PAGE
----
It seems as though he has been around forever, and with one more year on his Liverpool contract, James Milner is still a valuable squad member. His minutes from last season will most probably now drop significantly, but his presence is still an important one for the reds.
When leaving Manchester City at 29 years of age (in 2015), it would be fair to say that Milly had already enjoyed a fulfilling career, and could be proud of his achievements. Fast forward to the present, and Milner enters his 20th campaign still full of commitment and vast experience. While Milner is no longer close to elite levels on the pitch, he still offers assurance and reliability in various roles, a key reason why Klopp has stuck by the Yorkshireman. When signing a lucrative deal in 2015 (on a Bosman free), it was amidst varied competition and City’s desire to keep him. The number 7 shirt and an important role within this historic club followed, leading to further achievements at the back end.
There will be many that feel Milner has consistently maintained a good level of performance as a red, and those that will point to his best years as being at either City or Villa. In the modern game, the clubs need more requirements on both flexibility and rotation than ever before. The valuation of European football and the Premier League means there is always high demand, especially on the top clubs. The fixture congestion throughout football is close to absurd, and with back to back international tournaments either side of this forthcoming season, squads will be stretched with a raft of inevitable injuries. The large player rosters (by which Directors of Football make their name), have become more and more important in order to maintain success. Last year saw COVID-19 effect the entire world, including English football, and it’s continuing presence will once again play a part this season. This is where Milner can still play a solid role in a long season ahead.
With Liverpool entering the previous season as favourites to retain their crown, the squad fell apart due to injuries, and the roles of certain players adjusted due to necessity. The total number of days lost through injury last year, stands as a Premier League record for Liverpool. The fact is that they could in no way overcome such injuries and stay ultra competitive. Certain untested players were drafted in, and a James Milner became a common go to guy in order to steady matters, when nerves were often frayed. His willingness to play either full back role (as well as his preferred midfield role), offer something that top teams need, willing versatility. Traditional squads have always been made up of specific players that can excel in specific roles, with drop off common when played out of position. With Milner, he has an ability to play well enough in varied spots, that Klopp still sees one more year in those veteran legs.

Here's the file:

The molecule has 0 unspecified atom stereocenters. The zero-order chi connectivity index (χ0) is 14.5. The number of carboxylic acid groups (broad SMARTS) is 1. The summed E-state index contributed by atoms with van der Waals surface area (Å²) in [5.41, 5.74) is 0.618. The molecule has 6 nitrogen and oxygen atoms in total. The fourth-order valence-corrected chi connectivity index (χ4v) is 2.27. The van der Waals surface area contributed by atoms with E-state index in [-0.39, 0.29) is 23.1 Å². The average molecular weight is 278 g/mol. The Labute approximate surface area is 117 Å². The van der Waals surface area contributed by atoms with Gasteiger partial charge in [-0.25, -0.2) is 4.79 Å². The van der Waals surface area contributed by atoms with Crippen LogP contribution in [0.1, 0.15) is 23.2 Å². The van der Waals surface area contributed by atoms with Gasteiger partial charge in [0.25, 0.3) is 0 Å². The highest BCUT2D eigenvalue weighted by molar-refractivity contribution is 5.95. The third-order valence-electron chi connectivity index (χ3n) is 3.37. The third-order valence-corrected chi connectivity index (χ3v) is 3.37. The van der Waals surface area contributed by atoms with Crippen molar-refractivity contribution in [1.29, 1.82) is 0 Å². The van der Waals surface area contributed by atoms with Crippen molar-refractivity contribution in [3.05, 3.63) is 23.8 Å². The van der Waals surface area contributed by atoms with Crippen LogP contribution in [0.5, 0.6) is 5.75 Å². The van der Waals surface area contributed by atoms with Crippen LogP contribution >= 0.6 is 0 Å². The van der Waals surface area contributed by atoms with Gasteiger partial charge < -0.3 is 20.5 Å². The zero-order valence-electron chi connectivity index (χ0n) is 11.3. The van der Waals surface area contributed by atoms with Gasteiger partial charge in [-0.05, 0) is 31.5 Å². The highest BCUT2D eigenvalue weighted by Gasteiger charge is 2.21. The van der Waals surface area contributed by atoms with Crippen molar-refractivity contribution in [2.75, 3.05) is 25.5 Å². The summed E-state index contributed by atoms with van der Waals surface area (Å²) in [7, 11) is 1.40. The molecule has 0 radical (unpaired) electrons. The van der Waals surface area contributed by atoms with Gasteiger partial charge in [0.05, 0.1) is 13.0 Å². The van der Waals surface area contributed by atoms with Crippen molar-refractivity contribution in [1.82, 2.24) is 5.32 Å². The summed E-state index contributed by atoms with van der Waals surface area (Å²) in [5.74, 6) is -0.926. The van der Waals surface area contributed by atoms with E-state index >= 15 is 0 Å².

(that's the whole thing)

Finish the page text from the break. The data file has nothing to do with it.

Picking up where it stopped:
The fast pace of the Premier League can obviously cause issue at times, but Milly’s obvious desire and leadership can sometimes be the thing that more talented players need, amidst the on field battle. This season will possibly see Milner back up Trent Alexander Arnold, as well as an offering an experienced option in midfield. His ability to come into a game and both calm and display elite shithousery to close out a game, is what top teams require from the bench. The willingness to do what it takes to win this summer was clear with Giorgio Cheillini, and these undervalued traits can make that difference in vital moments. The substitutes are becoming more and more important in modern football, with coaches eager to impact in their own tactical battles, in game. Having certain players on the sidelines that can offer bespoke qualities in certain situations is an ideal scenario for any manager. Klopp knows this, and thus Milner still offers enough value to be retained.
The final year of Milner’s Liverpool deal will hopefully bring more silverware, and perhaps the offer of something more to the club beyond that. Steven Gerrard (after retiring at LA Galaxy) found himself immersed into his coaching apprenticeship at Liverpool, and Milner should be offered this path also. Whether or not he chooses to have one more season with his hometown Leeds United is debatable, but to keep Milner involved in some capacity when he retires would be sound logic.
Aside from his dressing room, training ground & on pitch positives, his genius social media posts are a sign that he can relate to the modern footballer, and his undoubted respect from his peers would be a huge benefit if he were to turn coach. The new breed of coaches will need to accept the way football and its players have evolved, and the dogmatic ways of José Mourinho and Roy Hodgson may now be outdated as a result.
This season should offer both relief and an enthralling battle for fans and players alike. There will be moments where Milner’s influence will be called upon, and I wouldn’t bet against James Milner playing the odd vital role, as the season creeps into the business end. Milly will have a commendable career to look back on, but one last trophy lift within a fan filled Anfield, would be a fitting end to his Liverpool playing career.